Programmed I/O is one of the three techniques we use for I/O transfer. The other two methods for the same are interrupted I/O and (direct memory access) DMA. Programmed I/O is a technique or approach that we use to transfer data between the processor and the I/O module.
If we talk of programmed I/O and interrupted I/O, it is the responsibility of the processor to control the transfer from I/O to main memory as input and from main memory to I/O as output. On the other way, the DMA does not involve a processor, the main memory and I/O exchange their data directly.
In the section ahead we will discuss the need and functioning of programmed I/O.
What is the Need?
To understand the need and functioning of the programmed I/O consider a scenario of human and computer interaction where the human types something on the keyboard. Now the processor has to save this data into the memory and has to display the same data on the display device.
With the programmed I/O this entire functioning is regulated with the help of a program. This action of transferring the typed characters from the keyboard to memory and then to the display module must happen at the right time.
Let us take this in more detail the input from the keyboard is accepted when the key is being pressed on the keyboard by the user. And the output can be sent to the display module only when the module is ready to accept it.
Here the speed at which the data is transferred from the keyboard to the computer memory depends on the typing speed of the computer. On the other hand, the speed at which the output data from memory is transferred to the display module is very high.
The speed at which the character can be transmitted and displayed on the display module is still much slower if compared to the speed of the processor. So, to overcome the difference in the speed of the processor and I/O device a mechanism must be implemented to synchronize the transfer of data between the processor and I/O modules. This is we require programmed I/O
Functioning of programmed I/O
Consider the situation that the processor is busy executing any program. Meanwhile, it encounters an I/O instruction. To execute the encountered instruction the process supply an appropriate I/O command to the corresponding I/O module. Accepting the issued command, the I/O module performs the desired task and sets some appropriate bits of its I/O status registers. As we have seen in our previous content, the bus structure that each I/O interface has a set of registers.
Further, the I/O module does not notify the processor that it has performed the desired task. Moreover, it’s the processors’ responsibility to periodically check the status of the I/O module till it finds that the I/O has successfully completed the desired task.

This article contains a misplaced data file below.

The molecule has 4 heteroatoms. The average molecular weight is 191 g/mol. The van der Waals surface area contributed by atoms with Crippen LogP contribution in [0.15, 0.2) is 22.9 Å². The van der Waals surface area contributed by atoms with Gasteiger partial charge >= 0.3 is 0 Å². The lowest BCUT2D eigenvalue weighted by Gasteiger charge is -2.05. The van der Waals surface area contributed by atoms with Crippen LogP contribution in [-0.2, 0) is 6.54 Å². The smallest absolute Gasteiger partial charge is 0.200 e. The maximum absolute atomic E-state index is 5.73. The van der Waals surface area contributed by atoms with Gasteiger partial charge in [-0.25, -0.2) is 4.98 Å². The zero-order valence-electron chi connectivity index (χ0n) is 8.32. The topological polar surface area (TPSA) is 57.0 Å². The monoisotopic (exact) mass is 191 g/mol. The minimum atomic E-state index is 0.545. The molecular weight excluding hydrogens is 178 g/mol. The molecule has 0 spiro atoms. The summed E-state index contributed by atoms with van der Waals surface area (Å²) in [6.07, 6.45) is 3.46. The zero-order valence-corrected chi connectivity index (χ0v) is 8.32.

If you have observed the function of the programmed I/O it involves two things the I/O command that is provided by the processor to the I/O module and the I/O instruction that is encountered and executed by the processor. Let us discuss these two things.
Whenever the processor experience the I/O related instruction, to execute this I/O instruction the processor issues two things I/O command and address on the bus which is decoded by every I/O module connected to the system. Whichever I/O module is addressed by the processor recognizes this address respond to the issued I/O command.
The processor issue the I/O commands to the I/O module can be of four types.
- Control: This I/O command activates the I/O module addressed by the processor and directs it to the task it has to perform. This command can be customized depending upon the type of peripherals.
- Test: This I/O command tests the status of the I/O module and its peripherals to ensure that the addressed peripheral is powered on and available for the task. This command also tests whether the most recent I/O operation has completed successfully or if any error has occurred.
- Read: This I/O command lets the I/O module extract the data from the corresponding peripheral and store it in its internal buffer. Further, the I/O module can place this data over the data bus on the processor’s demand.
- Write: This I/O command lets the I/O module accept the data over the data bus and transmit it to the corresponding peripheral.
The I/O instruction encountered by the processor is issued to the processor by the main memory. And to execute this I/O instruction the processor provides the I/O command to the corresponding I/O device. Thereby the I/O instruction cab is simply mapped onto the I/O command. Usually, there is a simple one-to-one relationship between I/O instruction and I/O command.
The I/O instruction can also be customized depending on the peripherals addressed. As we have discussed above how the external device or peripheral recognizes that the processor is addressing them and has issued them the I/O command.
So, when the processor, main memory, and I/O module share the common bus then addressing can be achieved in two ways memory-mapped I/O and isolated I/O.
With the memory-mapped I/O, the processor access memory and I/O using a single address space. Here the processor uses the same address, data, and control bus. So, the same set of machine instructions addresses both memory and I/O.
With isolated I/O the address space for memory is isolated from the address space of I/O. Though the processor uses the same data and address line for memory and I/O devices it uses a separate control line for memory and I/O devices.
The memory-mapped I/O has a large set of I/O instructions as compared to the isolated I/O.
So, with the programmed I/O for every I/O transfer or I/O operation, a program is written to implement the task. The other two methods of I/O transfer i.e. interrupted I/O and DMA involve the use of interrupt.
wow. this is to-the-point . explained brilliantly and practically.
please keep it up. Relevant & Practical.